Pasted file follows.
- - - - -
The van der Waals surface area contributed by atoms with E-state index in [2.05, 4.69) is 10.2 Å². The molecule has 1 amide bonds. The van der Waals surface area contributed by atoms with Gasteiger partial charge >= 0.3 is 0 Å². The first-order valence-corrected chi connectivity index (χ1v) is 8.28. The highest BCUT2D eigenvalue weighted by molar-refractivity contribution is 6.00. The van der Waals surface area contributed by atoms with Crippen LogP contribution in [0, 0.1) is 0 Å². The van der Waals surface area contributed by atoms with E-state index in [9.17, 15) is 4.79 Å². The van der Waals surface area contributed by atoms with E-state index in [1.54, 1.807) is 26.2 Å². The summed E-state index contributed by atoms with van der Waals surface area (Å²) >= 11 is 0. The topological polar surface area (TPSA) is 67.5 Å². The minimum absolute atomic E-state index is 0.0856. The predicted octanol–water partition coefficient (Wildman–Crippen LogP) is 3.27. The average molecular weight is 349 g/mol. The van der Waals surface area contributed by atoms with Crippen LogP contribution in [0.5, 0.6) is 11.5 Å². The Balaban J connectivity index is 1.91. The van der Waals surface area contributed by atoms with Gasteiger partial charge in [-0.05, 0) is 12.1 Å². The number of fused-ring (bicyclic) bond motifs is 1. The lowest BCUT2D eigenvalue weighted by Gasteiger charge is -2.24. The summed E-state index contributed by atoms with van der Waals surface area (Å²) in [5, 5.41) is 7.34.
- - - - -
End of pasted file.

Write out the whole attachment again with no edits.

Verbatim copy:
The van der Waals surface area contributed by atoms with E-state index in [2.05, 4.69) is 10.2 Å². The molecule has 1 amide bonds. The van der Waals surface area contributed by atoms with Gasteiger partial charge >= 0.3 is 0 Å². The first-order valence-corrected chi connectivity index (χ1v) is 8.28. The highest BCUT2D eigenvalue weighted by molar-refractivity contribution is 6.00. The van der Waals surface area contributed by atoms with Crippen LogP contribution in [0, 0.1) is 0 Å². The van der Waals surface area contributed by atoms with E-state index in [9.17, 15) is 4.79 Å². The van der Waals surface area contributed by atoms with E-state index in [1.54, 1.807) is 26.2 Å². The summed E-state index contributed by atoms with van der Waals surface area (Å²) >= 11 is 0. The topological polar surface area (TPSA) is 67.5 Å². The minimum absolute atomic E-state index is 0.0856. The predicted octanol–water partition coefficient (Wildman–Crippen LogP) is 3.27. The average molecular weight is 349 g/mol. The van der Waals surface area contributed by atoms with Crippen LogP contribution in [0.5, 0.6) is 11.5 Å². The Balaban J connectivity index is 1.91. The van der Waals surface area contributed by atoms with Gasteiger partial charge in [-0.05, 0) is 12.1 Å². The number of fused-ring (bicyclic) bond motifs is 1. The lowest BCUT2D eigenvalue weighted by Gasteiger charge is -2.24. The summed E-state index contributed by atoms with van der Waals surface area (Å²) in [5, 5.41) is 7.34.